TenochtitlanTenochtitlán Facts

Cuitláhuac

Cuitláhuac

Cuitláhuac was the 10th emperor of the Aztec Empire.

A council of noblemen chose him to be Great Speaker in 1520 after an angry crowd of Aztecs killed the previous emperor for collaborating with the Spaniards.

His reign lasted only a brief time before he died in a smallpox epidemic in the same year he became emperor.

Cuitláhuac has the distinction of being the only Aztec emperor to defeat the Spaniards in battle, as his successor Cuauhtémoc suffered total defeat at the hands of the invaders.

Cuitláhuac was born in 1476 and came from a noble lineage. He was the son of the sixth Aztec emperor, Axayacatl, and the brother of the ninth Aztec emperor, Montezuma II. As a member of the royal governing family, Cuitláhuac played an important role in governing and administering the tribute and alliance system of the Aztec Empire. His brother Montezuma entrusted him with diplomatic missions and sensitive negotiations after becoming emperor. Montezuma also appointed him lord of the important city of Ixtalpalapan before the Spaniards arrived in Aztec territory.

Emperor Montezuma held a conference of noblemen after the first news of the Spaniards reached the capital city, Tenochtitlán. At that meeting and on other occasions, Cuitláhuac forcibly argued that Montezuma should use any means to prevent the entry of the Spaniards into the Aztec island capital. He became one of the main proponents of fighting the Spaniards, including a failed assault at the town of Cholula in 1519, which resulted in a Spanish massacre of the townspeople.

In November 1519, Spanish conquistador Hernando Cortés entered the valley of Mexico and arrived at Tenochtitlán. Montezuma, against the advice of Cuitláhuac, arranged a meeting with Cortés. Cuitláhuac attended the meeting as one of the representatives of the Aztec nobility. He and his brother strongly disagreed on the nature of the Spanish leader. Montezuma believed that Cortés was the incarnation of the Aztec god Quetzalcóatl (Plumed-Serpent).

The Aztec religion believed that Quetzalcóatl, described as having hair as gold, would return to Tenochtitlán after traveling across the seas.

The blonde-haired Cortés matched that description. Cuitláhuac and many other Aztec nobles, however, did not share Montezuma's belief in the Spaniard's divinity and remained suspicious of the heavily armed strangers.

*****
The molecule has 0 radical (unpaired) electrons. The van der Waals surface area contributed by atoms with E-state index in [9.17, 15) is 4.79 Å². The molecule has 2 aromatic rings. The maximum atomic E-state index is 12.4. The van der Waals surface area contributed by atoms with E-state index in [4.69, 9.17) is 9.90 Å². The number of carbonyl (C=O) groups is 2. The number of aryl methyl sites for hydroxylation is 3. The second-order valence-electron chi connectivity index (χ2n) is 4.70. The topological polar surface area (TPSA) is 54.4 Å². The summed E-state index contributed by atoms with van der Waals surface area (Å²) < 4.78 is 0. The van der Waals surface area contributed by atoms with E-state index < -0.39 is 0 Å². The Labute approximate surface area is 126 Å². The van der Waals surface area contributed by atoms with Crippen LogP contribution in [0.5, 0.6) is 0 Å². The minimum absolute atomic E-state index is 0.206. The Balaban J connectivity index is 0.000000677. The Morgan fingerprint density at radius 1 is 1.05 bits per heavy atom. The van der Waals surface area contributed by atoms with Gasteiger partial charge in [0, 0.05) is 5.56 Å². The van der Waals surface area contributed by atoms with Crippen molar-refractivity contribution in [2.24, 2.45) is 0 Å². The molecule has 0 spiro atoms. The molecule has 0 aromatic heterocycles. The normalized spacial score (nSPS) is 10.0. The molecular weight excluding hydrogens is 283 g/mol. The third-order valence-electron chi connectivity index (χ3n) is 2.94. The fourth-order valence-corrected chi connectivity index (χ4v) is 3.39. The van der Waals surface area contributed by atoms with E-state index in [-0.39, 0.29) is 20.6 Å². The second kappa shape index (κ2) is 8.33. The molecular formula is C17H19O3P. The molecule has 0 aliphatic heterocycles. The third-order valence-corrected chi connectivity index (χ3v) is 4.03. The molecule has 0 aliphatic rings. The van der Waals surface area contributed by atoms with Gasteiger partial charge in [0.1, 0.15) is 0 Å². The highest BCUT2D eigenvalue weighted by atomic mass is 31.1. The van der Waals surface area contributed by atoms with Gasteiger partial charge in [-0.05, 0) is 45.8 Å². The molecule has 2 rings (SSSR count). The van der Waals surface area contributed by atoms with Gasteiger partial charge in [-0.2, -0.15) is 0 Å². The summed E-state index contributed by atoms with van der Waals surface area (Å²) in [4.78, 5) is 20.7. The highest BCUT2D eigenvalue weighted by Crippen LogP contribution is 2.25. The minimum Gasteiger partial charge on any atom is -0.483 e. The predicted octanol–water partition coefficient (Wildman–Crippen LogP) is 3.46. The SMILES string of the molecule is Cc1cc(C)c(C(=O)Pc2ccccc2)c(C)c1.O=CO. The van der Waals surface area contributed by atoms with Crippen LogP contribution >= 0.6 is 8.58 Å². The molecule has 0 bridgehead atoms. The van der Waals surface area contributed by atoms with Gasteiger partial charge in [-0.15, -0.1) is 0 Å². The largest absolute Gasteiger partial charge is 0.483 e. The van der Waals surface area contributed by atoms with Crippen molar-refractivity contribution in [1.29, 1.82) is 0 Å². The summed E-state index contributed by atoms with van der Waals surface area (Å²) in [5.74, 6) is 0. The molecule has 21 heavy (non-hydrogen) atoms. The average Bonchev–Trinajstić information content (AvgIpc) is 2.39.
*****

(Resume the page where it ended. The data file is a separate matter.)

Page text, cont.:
Their suspicions proved valid when Cortés took Montezuma, Cuitláhuac, and a large number of important nobles captive a short time after entering the city.

Cortés kept them prisoners in the palace of Axayactl, which the Spaniard had turned into his headquarters while in Tenochtitlán.

In May 1520, Cortés had to return to the coast to fight a rival Spanish captain sent to arrest him. In his absence, his designated commander, Capt. Pedro de Alvarado, slaughtered a large number of Aztec nobles celebrating a ritual festival in a manner that he found offensive.

Cortés returned to a tense city with reinforcements but quickly found himself under serious attack. The Aztecs besieged the Spanish headquarters. At Montezuma's request, Cortés set Cuitláhuac free in order to appease the enraged Aztecs. This possibly represented Montezuma's last-minute plan to right his mistakes and ensure strong leadership for his people. As soon as he was freed, Cuitláhuac directed the military assault against the Spaniards.

A council of noblemen named Cuitláhuac as Great Speaker of the Aztecs after the death of Montezuma. The Spaniards had forced Montezuma to the roof of their headquarters and ordered him to stop the Aztec attacks. The Aztecs responded with a hail of rocks, which killed their reviled emperor. Cuitláhuac had never trusted the Spaniards, and he began to organize for full war with the help of his nephew Cuauhtémoc.

Cuitláhuac moved to enlist more troops and maintain allies in an effort to defeat the Spaniards. The Aztecs' greatest victory came on June 30, 1520 when Cuitláhuac directed the battle that forced the Spaniards from Tenochtitlán. A powerful force of 100,000 Aztec warriors routed the Spaniards and decimated Cortés' army, forcing them to retreat from the city into the lands of their Tlaxcaltecan allies. That night became known as La Noche Triste, or The Sad Night, in which the Spaniards suffered many casualties and lost control of Tenochtitlán.

Cuitláhuac's immediate task as new emperor involved building and maintaining alliances with the cities and towns around the island city of Tenochtitlán. He also had to ensure the loyalty of tribute-paying regions and prevent defections to the Spaniards. Aztec rulers appointed by Montezuma and Cortés as puppets had to be replaced with loyal officials.

A series of tributary rebellions forced Cuitláhuac to divide his forces in order to consolidate his power. This weakened his army and prevented him from launching an offensive when the Spanish were at their weakest. His greatest failure came from his inability to convince the powerful city of Tlaxcalteca to break its alliance with the Spaniards.

Cuitláhuac's reign, however, lasted only 80 days before he died in a smallpox epidemic that raged through Tenochtitlán. The Aztecs had captured a number of Spaniards and Tlaxcaltecans during battle, and the prisoners were then sacrificed to the war god Huitzilopochtli.

According to several sources, one of the prisoners carried the smallpox virus, which spread quickly spread after the Aztecs consumed him in a cannibalistic ritual. Cuitláhuac, as emperor, was one of the first to consume the flesh of his enemies in a religious ceremony. In October 1520, Cuitláhuac died, leaving his nephew Cuauhtémoc to lead the final battle against the Spanish as the last of the Aztec emperors.